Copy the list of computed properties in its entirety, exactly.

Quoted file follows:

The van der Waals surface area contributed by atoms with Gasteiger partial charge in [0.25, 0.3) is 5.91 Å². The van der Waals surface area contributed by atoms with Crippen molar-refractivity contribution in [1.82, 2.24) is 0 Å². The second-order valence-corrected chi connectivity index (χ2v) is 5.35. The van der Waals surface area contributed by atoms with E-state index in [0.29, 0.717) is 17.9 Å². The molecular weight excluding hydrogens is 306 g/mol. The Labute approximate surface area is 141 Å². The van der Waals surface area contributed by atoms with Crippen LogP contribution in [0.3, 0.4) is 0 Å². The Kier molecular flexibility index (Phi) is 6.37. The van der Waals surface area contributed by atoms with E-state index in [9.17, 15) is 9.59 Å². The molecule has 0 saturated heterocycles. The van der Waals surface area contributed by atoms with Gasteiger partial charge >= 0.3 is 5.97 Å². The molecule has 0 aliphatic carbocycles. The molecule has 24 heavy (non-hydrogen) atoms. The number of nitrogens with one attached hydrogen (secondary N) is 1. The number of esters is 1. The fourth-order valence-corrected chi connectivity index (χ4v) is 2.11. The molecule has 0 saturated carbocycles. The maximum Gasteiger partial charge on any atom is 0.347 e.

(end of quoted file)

The van der Waals surface area contributed by atoms with Gasteiger partial charge in [0.25, 0.3) is 5.91 Å². The van der Waals surface area contributed by atoms with Crippen molar-refractivity contribution in [1.82, 2.24) is 0 Å². The second-order valence-corrected chi connectivity index (χ2v) is 5.35. The van der Waals surface area contributed by atoms with E-state index in [0.29, 0.717) is 17.9 Å². The molecular weight excluding hydrogens is 306 g/mol. The Labute approximate surface area is 141 Å². The van der Waals surface area contributed by atoms with Crippen LogP contribution in [0.3, 0.4) is 0 Å². The Kier molecular flexibility index (Phi) is 6.37. The van der Waals surface area contributed by atoms with E-state index in [9.17, 15) is 9.59 Å². The molecule has 0 saturated heterocycles. The van der Waals surface area contributed by atoms with Gasteiger partial charge >= 0.3 is 5.97 Å². The molecule has 0 aliphatic carbocycles. The molecule has 24 heavy (non-hydrogen) atoms. The number of nitrogens with one attached hydrogen (secondary N) is 1. The number of esters is 1. The fourth-order valence-corrected chi connectivity index (χ4v) is 2.11. The molecule has 0 saturated carbocycles. The maximum Gasteiger partial charge on any atom is 0.347 e.